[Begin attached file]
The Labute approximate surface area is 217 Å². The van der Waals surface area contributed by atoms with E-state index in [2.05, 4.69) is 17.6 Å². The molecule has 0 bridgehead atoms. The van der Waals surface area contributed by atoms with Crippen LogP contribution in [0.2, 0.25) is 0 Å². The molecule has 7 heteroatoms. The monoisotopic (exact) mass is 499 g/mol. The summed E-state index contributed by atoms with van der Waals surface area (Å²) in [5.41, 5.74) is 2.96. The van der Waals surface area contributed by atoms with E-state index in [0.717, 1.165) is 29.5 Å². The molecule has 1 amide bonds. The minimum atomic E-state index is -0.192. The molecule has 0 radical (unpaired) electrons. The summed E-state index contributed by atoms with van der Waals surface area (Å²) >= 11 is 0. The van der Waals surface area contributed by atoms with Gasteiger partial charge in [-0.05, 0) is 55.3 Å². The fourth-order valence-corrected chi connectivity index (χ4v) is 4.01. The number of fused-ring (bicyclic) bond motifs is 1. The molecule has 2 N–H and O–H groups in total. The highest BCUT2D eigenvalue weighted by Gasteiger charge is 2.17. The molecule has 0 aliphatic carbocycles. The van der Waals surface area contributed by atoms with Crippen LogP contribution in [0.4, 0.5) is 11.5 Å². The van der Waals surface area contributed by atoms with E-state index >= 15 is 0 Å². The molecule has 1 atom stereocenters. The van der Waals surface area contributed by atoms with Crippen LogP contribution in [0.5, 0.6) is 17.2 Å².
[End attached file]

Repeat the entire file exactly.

The Labute approximate surface area is 217 Å². The van der Waals surface area contributed by atoms with E-state index in [2.05, 4.69) is 17.6 Å². The molecule has 0 bridgehead atoms. The van der Waals surface area contributed by atoms with Crippen LogP contribution in [0.2, 0.25) is 0 Å². The molecule has 7 heteroatoms. The monoisotopic (exact) mass is 499 g/mol. The summed E-state index contributed by atoms with van der Waals surface area (Å²) in [5.41, 5.74) is 2.96. The van der Waals surface area contributed by atoms with E-state index in [0.717, 1.165) is 29.5 Å². The molecule has 1 amide bonds. The minimum atomic E-state index is -0.192. The molecule has 0 radical (unpaired) electrons. The summed E-state index contributed by atoms with van der Waals surface area (Å²) >= 11 is 0. The van der Waals surface area contributed by atoms with Gasteiger partial charge in [-0.05, 0) is 55.3 Å². The fourth-order valence-corrected chi connectivity index (χ4v) is 4.01. The number of fused-ring (bicyclic) bond motifs is 1. The molecule has 2 N–H and O–H groups in total. The highest BCUT2D eigenvalue weighted by Gasteiger charge is 2.17. The molecule has 0 aliphatic carbocycles. The van der Waals surface area contributed by atoms with Crippen LogP contribution in [0.4, 0.5) is 11.5 Å². The van der Waals surface area contributed by atoms with E-state index >= 15 is 0 Å². The molecule has 1 atom stereocenters. The van der Waals surface area contributed by atoms with Crippen LogP contribution in [0.5, 0.6) is 17.2 Å².